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Disk Failures in the Real World: What Does an MTTF of 1,000,000 Hours Mean to You?
Bianca Schroeder and Garth A. Gibson, Carnegie Mellon University
Component failure in large-scale IT installations is becoming an ever larger problem as the number of components in a single cluster approaches a million.
In this paper, we present and analyze field-gathered disk replacement data from a number of large production systems, including high-performance computing sites and internet services sites. About 100,000 disks are covered by this data, some for an entire lifetime of five years. The data include drives with SCSI and FC, as well as SATA interfaces. The mean time to failure (MTTF) of those drives, as specified in their datasheets, ranges from 1,000,000 to 1,500,000 hours, suggesting a nominal annual failure rate of at most 0.88%.
We find that in the field, annual disk replacement rates typically exceed 1%, with 2-4% common and up to 13% observed on some systems. This suggests that field replacement is a fairly different process than one might predict based on datasheet MTTF.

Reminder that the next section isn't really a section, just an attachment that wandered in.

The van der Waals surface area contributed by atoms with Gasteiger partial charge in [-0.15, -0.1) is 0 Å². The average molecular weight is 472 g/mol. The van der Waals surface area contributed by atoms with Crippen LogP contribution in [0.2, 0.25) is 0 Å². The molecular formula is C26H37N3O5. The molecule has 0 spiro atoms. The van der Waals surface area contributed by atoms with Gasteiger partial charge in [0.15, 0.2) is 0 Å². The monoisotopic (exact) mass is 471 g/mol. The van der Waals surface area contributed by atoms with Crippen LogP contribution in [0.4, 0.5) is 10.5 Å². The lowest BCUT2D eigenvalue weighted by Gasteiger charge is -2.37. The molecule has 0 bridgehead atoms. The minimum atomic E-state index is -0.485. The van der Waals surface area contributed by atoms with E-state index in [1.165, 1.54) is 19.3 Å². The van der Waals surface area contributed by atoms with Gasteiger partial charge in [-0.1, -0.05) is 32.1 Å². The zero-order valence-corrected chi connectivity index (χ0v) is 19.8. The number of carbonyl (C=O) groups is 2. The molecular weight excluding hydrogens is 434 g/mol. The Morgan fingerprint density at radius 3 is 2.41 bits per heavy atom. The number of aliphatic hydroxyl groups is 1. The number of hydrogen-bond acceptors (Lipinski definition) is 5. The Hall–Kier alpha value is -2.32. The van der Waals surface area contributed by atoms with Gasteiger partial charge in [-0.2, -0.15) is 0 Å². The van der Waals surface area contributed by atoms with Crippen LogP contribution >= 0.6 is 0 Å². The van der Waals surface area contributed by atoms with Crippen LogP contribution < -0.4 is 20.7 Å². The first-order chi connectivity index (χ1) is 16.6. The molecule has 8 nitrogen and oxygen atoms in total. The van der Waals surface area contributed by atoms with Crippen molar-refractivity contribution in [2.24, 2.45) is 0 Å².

We also find evidence, based on records of disk replacements in the field, that failure rate is not constant with age, and that, rather than a significant infant mortality effect, we see a significant early onset of wear-out degradation. That is, replacement rates in our data grew constantly with age, an effect often assumed not to set in until after a nominal lifetime of 5 years.
Interestingly, we observe little difference in replacement rates between SCSI, FC and SATA drives, potentially an indication that disk-independent factors, such as operating conditions, affect replacement rates more than component specific factors. On the other hand, we see only one instance of a customer rejecting an entire population of disks as a bad batch, in this case because of media error rates, and this instance involved SATA disks.
Time between replacement, a proxy for time between failure, is not well modeled by an exponential distribution and exhibits significant levels of correlation, including autocorrelation and long-range dependence.
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